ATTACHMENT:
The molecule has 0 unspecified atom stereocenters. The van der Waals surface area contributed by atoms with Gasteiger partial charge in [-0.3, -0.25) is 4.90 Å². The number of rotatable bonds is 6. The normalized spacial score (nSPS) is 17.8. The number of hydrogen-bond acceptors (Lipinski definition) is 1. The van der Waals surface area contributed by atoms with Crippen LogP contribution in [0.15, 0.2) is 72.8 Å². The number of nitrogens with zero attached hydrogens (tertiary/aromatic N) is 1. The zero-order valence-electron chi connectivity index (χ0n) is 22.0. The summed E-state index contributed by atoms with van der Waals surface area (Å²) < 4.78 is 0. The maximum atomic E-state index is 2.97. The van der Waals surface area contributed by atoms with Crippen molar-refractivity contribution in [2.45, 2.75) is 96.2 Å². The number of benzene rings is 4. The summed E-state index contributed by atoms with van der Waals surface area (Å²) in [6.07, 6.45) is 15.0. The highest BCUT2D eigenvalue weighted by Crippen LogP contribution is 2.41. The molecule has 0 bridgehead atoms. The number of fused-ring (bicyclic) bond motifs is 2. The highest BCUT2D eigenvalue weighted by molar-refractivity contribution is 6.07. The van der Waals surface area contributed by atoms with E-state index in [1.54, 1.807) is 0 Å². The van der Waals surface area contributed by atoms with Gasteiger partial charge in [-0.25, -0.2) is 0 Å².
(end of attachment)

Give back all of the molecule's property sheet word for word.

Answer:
The molecule has 0 unspecified atom stereocenters. The van der Waals surface area contributed by atoms with Gasteiger partial charge in [-0.3, -0.25) is 4.90 Å². The number of rotatable bonds is 6. The normalized spacial score (nSPS) is 17.8. The number of hydrogen-bond acceptors (Lipinski definition) is 1. The van der Waals surface area contributed by atoms with Crippen LogP contribution in [0.15, 0.2) is 72.8 Å². The number of nitrogens with zero attached hydrogens (tertiary/aromatic N) is 1. The zero-order valence-electron chi connectivity index (χ0n) is 22.0. The summed E-state index contributed by atoms with van der Waals surface area (Å²) < 4.78 is 0. The maximum atomic E-state index is 2.97. The van der Waals surface area contributed by atoms with Crippen molar-refractivity contribution in [2.45, 2.75) is 96.2 Å². The number of benzene rings is 4. The summed E-state index contributed by atoms with van der Waals surface area (Å²) in [6.07, 6.45) is 15.0. The highest BCUT2D eigenvalue weighted by Crippen LogP contribution is 2.41. The molecule has 0 bridgehead atoms. The number of fused-ring (bicyclic) bond motifs is 2. The highest BCUT2D eigenvalue weighted by molar-refractivity contribution is 6.07. The van der Waals surface area contributed by atoms with E-state index in [1.54, 1.807) is 0 Å². The van der Waals surface area contributed by atoms with Gasteiger partial charge in [-0.25, -0.2) is 0 Å².